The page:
In 2017, Wisconsin established a pilot program that allowed farmers to grow hemp legally for the first time in 60 years. Peggy Coffeen and her husband, Kevin, considered the opportunity.
“My husband, who is an agriculture lender, came home one day and said, ‘We’re going to grow hemp,’” Coffeen said.
She said that growing hemp was so new that she was afraid it would be illegal and they’d end up in jail. But Kevin was the driving force, and he convinced her that it would be a great way to produce an income-earning crop.
“Eventually, I changed my tune,” Peggy Coffeen said.
Both had years of experience in the dairy and agriculture industries, but entrepreneurship had never been in their plans. Peggy, who is editor of a national dairy magazine, found herself treading in new territory.
“I was doing everything myself,” she said. “Branding was something I knew nothing about and had never done before, but I dug into everything I knew to do. I employed every little skill set I had.”
The result was P’ri CBD (www.pricbd.com), a name that spoke of her mission. P’ri is the Hebrew word for fruit and she felt strongly that God was leading her to establish a brand with faith-centered values. In selecting the name, the business found its niche. Not only would they produce a top-quality product at their fifth-generation family farm in De Pere, every order would include a prayer card.
On Facebook, where she has more than 1,000 followers, she has a wellness community which she says is “a gathering place to nurture our bodies, minds and spirits, while giving glory to the Almighty Father, God, who crafted us in His image.”
This faith, she says, is the foundation of healing. The CBD products are an important part of the equation, and her target market, mostly women, are promised a product that they will be proud to have in their purses. All of the products — full spectrum extracts, balms, body butters, bath bombs, roll-ons and salves — come in specially designed packaging.
“I looked at the competition, and none of the marketing or branding appealed to me,” Coffeen said. “My clients are not interested in the recreational benefits of marijuana that many promoted. My goal was to create a product with a classier look.”
Even though she had no experience with graphic design, she found help on Etsy and worked with an online printing company to produce a design that featured gentle colors and a recognizable logo. Most importantly, she said, she created a product line that was “Tested, Traceable, and Transparent.”
That transparency is front and center in her marketing. Clients are like family, and they are invited to be part of the planting process and to visit during special events. The products are made locally in small batches by artisans who hand label and formulate the recipes to ensure they meet quality standards.
As a result, the business is growing and Coffeen is trying to decide what her next steps will be. She is working with Laurel Haak, a Green Bay SCORE chapter mentor, to look at her options. Does she want the business to remain mostly regional or does she want to scale it to a broader market?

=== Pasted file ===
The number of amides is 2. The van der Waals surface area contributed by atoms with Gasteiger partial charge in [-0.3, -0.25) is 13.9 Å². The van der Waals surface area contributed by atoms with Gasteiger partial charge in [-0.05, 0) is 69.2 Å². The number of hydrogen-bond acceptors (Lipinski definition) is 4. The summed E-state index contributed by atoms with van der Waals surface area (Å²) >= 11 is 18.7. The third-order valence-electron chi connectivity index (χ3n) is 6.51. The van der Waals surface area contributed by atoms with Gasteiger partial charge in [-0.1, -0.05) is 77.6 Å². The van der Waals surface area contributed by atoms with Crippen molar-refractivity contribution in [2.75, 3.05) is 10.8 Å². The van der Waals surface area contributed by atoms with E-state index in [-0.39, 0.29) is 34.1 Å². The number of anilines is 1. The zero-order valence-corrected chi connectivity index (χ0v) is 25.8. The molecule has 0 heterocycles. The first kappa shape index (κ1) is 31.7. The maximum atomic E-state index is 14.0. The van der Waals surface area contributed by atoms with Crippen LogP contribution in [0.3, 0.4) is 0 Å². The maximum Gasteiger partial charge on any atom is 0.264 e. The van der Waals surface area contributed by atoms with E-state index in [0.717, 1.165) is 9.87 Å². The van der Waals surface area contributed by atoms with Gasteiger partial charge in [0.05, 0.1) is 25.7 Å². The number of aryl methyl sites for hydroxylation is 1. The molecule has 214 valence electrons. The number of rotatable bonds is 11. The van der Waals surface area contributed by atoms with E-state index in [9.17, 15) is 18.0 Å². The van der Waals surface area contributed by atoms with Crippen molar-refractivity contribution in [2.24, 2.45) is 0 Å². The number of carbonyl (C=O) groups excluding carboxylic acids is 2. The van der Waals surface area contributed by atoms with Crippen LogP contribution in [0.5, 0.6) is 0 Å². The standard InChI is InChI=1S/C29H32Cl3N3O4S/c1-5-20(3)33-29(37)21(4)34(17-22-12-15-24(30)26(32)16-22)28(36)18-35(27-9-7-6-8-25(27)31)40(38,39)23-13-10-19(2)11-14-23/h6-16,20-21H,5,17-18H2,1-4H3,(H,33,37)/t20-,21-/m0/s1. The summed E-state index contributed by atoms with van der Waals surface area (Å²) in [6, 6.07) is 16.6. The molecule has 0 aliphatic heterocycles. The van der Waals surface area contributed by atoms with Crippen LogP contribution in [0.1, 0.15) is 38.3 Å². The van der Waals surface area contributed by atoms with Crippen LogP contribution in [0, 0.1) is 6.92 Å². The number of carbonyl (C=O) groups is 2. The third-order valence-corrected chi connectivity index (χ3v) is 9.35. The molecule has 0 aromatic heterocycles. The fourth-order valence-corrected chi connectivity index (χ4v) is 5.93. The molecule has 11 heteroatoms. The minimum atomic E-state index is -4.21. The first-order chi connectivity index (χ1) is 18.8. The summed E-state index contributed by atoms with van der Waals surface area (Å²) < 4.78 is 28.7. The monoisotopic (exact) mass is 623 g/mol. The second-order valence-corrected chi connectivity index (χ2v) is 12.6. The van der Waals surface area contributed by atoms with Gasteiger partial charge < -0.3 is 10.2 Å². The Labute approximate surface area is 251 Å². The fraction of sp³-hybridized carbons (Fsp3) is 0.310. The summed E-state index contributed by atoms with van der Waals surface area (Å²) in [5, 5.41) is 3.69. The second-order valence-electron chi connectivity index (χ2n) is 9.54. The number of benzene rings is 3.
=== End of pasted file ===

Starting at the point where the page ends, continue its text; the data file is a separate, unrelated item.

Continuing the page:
“As I set my goals for 2022, I want to increase revenue,” she said. “But I am also looking at this year to determine how to serve my existing customers and have more visibility in the local market. I’m not sure what that will look like.”
For the first time, she is spending more time putting goals on paper and is working on a business plan. She has about 20 wholesale clients with an opportunity to expand. She is also considering expanding her product line to include edibles. Haak is helping her work through some of those issues.
“One of the first times I talked to Laurel, as silly as it sounds, she started to ask questions. My husband, the finance guy, wants to grow the business and scale it so we can be in the larger retail chains, but nothing about that thrills me,” Coffeen said. “Laurel helped me to see that I don’t have to do things the way other people see the business. I need to focus on how I see it.”
What she sees is customers who have been positively impacted by using products with THC. The P’ri products are tested to assure customers that they are getting the maximum amount allowed by the state (the legal limit is 0.3% THC). With all of the products on the market that fail to meet standards, Coffeen says her business can be trusted (details are provided on the website).
The website also includes testimonials, and those using it join the estimated 33% of adults who have used or are using CBD products. The industry is huge, with annual growth skyrocketing and estimated to hit $16 billion in the United States by 2025. Coffeen will be working to decide how much of that growth she wants to be part of while she works full time and cares for two young children.
“I have learned that I can’t do everything myself,” she said. “I was afraid to let go of all of the little things I was doing, but after getting burned out a few times, I know that I need to focus on the things that will move my business forward instead of being so busy being busy.”
Tina Dettman-Bielefeldt is co-owner of DB Commercial Real Estate in Green Bay and past district director for SCORE, Wisconsin.